Next, we have the temperature patterns. You can see a broad negative anomaly over Canada due to the strong positive NAO signal. You can also see a cold signal over the United States and mostly warm weather over Europe under the high-pressure zone.


But here, we must add that some of the years in this composite image are from the 80s and early 90s, which generally had lower temperatures overall. That also meant the cold source regions up to the north were colder and could create stronger Fall season cold outbreaks.

Precipitation patterns in an El Niño Fall season show a strong wet signal over the southern and southeastern United States. Europe is seen mostly drier than normal due to the high-pressure system, apart from the far western and northwestern Europe and Scandinavia, courtesy of the strong low-pressure system in the North Atlantic.


So these are the weather patterns from the actual historical data. But what is the actual long-range forecast showing for the upcoming Fall of 2023?


We will examine the early trends from two seasonal forecasting systems. The ECMWF from Europe and the NMME, which is a combined forecast from several different North American models. We like using two very different forecasting systems because it helps us to see more potential scenarios. It also helps to see how well the model agrees on a certain trend.


We often use the ECMWF model, which is generally considered the most reliable. But no long-range/seasonal forecasting system can ever be called “reliable“. This is because we only look at trends and how the weather patterns are evolving on a large scale and over longer periods.

The forecast period we will focus on in all models is September-October-November (SON 2023). This period covers the meteorological Fall. Images are from ECMWF.

The pressure pattern forecast from ECMWF below shows a high-pressure area over the North Pacific and Alaska, similar to the past El Niño seasons. Also, we can see a low-pressure zone indicated over western Canada and the North Atlantic.


The low-pressure zones are not as profound as in the historical data analysis, but this is just a forecast with a longer lead time. So further updates can show a better picture and more intense systems.

The surface pressure anomaly also shows an interesting pattern over the tropical Pacific. A broad low-pressure zone is forecast to cover the eastern Pacific tropics and the Caribbean. That indicates a typical El Niño pattern. This way, we can look for the El Niño influence on the tropical surface level circulation.


Looking closer at the temperature pattern over Europe, we see warmer-than-normal weather over most of the continent, with a peak over central Europe. This is expected with the low-pressure area signaled in the North Atlantic, producing a more westerly to southerly flow over mainland Europe.


Over North America, we can now see mostly warm anomalies over much of the southern parts of the United States. But we see a neutral zone over central Canada, extending down across the midwest into parts of the central United States.


We don’t see any strong cold anomaly signal over the United States, as there is a lack of a low-pressure zone over CONUS. But this is an early forecast, and we see a trend of colder air passing down from Canada over the Midwest into the central parts.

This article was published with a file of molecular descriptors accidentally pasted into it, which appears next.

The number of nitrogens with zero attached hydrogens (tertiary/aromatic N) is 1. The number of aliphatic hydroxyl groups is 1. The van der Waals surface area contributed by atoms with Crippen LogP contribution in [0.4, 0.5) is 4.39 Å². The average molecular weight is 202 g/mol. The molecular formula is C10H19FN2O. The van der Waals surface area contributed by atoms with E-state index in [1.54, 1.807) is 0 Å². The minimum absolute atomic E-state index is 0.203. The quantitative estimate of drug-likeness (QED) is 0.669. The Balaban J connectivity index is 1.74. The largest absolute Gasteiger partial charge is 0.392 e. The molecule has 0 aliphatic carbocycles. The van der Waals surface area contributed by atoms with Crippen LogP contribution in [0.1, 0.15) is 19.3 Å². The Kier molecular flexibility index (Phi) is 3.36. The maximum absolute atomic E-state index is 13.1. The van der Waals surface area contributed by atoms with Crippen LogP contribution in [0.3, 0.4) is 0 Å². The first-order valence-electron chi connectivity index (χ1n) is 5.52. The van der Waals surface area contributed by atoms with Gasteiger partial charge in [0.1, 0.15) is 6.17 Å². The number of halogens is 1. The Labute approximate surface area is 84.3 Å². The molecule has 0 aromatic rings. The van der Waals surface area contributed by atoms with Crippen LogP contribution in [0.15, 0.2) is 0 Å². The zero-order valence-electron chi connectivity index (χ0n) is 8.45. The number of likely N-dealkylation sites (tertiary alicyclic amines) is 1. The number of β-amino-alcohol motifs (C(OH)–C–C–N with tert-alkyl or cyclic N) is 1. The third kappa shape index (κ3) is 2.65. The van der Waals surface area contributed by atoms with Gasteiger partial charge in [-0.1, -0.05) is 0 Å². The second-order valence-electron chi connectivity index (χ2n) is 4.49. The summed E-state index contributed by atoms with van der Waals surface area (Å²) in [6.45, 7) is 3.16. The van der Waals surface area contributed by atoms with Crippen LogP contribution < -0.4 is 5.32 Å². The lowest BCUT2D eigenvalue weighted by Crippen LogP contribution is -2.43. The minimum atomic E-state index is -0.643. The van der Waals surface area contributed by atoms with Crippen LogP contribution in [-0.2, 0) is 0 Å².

Going to precipitation, we can see mostly normal to wetter conditions over mainland Europe. More precipitation is forecast over northern parts of Europe and the Mediterranean. This is mainly due to the lack of any real high-pressure zone to create stable and dry conditions over Europe.


The precipitation forecast over North America shows drier conditions over the western half of the United States, with more precipitation over southeastern parts and The Great Lakes. More precipitation is also forecast over much of Canada.

fall-2023-weather-forecast-ecmwf-canada-united-states-precipitation-anomalyThis is only a single model forecast, two to five months in the future, so it is expected to clear out in the next update. But we will now look at a multi-model forecast from many different North American seasonal forecasting systems. 


In contrast to the European models, we tend to use the NMME model system. It stands for North American Multi-Model Ensemble (NMME). It combines several individual models to show an average picture from different solutions.

This system can have high confidence as it covers more scenarios, but the drawback is that the forecast image can get heavily diluted at longer ranges. That is due to the strong variations in the forecast from very different models in the mix.

Looking at the NMME ENSO forecast, you can see it also shows a moderate to strong El Niño event over the Fall weather season. It is forecast to peak during late Fall and early Winter, lasting into the first months of 2024.


Looking closer at Europe, the surface temperatures are warmer than normal over most of the continent. The NMME also has no strong high-pressure system over Europe, so the warm anomalies are not particularly strong.


The North American temperature forecast below shows a warmer Fall over the southern and southwestern parts of the United States. Generally, this shows a warm anomaly across the United States, but this is due to the forecast dilution from very different scenarios in the mix.